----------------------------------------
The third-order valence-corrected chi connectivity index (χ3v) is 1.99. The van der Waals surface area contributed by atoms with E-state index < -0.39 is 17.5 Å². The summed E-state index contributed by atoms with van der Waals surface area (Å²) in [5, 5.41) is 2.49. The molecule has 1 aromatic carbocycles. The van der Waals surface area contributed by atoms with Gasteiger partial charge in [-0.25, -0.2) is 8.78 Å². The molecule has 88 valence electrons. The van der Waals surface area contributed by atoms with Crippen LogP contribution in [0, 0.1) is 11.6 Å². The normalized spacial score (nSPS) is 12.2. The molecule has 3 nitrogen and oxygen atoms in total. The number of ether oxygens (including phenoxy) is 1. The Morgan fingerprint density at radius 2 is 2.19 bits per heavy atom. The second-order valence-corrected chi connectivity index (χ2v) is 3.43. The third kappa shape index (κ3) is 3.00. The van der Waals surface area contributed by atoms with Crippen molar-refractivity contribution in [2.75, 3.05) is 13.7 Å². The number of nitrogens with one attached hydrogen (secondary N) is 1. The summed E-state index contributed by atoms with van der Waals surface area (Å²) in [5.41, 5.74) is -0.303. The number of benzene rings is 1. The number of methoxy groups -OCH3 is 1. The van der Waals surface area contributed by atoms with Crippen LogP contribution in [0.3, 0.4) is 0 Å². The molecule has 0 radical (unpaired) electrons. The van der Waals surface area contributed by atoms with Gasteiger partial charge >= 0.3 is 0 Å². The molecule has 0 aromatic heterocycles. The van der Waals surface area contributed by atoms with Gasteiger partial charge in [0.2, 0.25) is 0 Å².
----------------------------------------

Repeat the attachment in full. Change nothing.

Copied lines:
The third-order valence-corrected chi connectivity index (χ3v) is 1.99. The van der Waals surface area contributed by atoms with E-state index < -0.39 is 17.5 Å². The summed E-state index contributed by atoms with van der Waals surface area (Å²) in [5, 5.41) is 2.49. The molecule has 1 aromatic carbocycles. The van der Waals surface area contributed by atoms with Gasteiger partial charge in [-0.25, -0.2) is 8.78 Å². The molecule has 88 valence electrons. The van der Waals surface area contributed by atoms with Crippen LogP contribution in [0, 0.1) is 11.6 Å². The normalized spacial score (nSPS) is 12.2. The molecule has 3 nitrogen and oxygen atoms in total. The number of ether oxygens (including phenoxy) is 1. The Morgan fingerprint density at radius 2 is 2.19 bits per heavy atom. The second-order valence-corrected chi connectivity index (χ2v) is 3.43. The third kappa shape index (κ3) is 3.00. The van der Waals surface area contributed by atoms with Crippen molar-refractivity contribution in [2.75, 3.05) is 13.7 Å². The number of nitrogens with one attached hydrogen (secondary N) is 1. The summed E-state index contributed by atoms with van der Waals surface area (Å²) in [5.41, 5.74) is -0.303. The number of benzene rings is 1. The number of methoxy groups -OCH3 is 1. The van der Waals surface area contributed by atoms with Crippen LogP contribution in [0.3, 0.4) is 0 Å². The molecule has 0 radical (unpaired) electrons. The van der Waals surface area contributed by atoms with Gasteiger partial charge >= 0.3 is 0 Å². The molecule has 0 aromatic heterocycles. The van der Waals surface area contributed by atoms with Gasteiger partial charge in [0.2, 0.25) is 0 Å².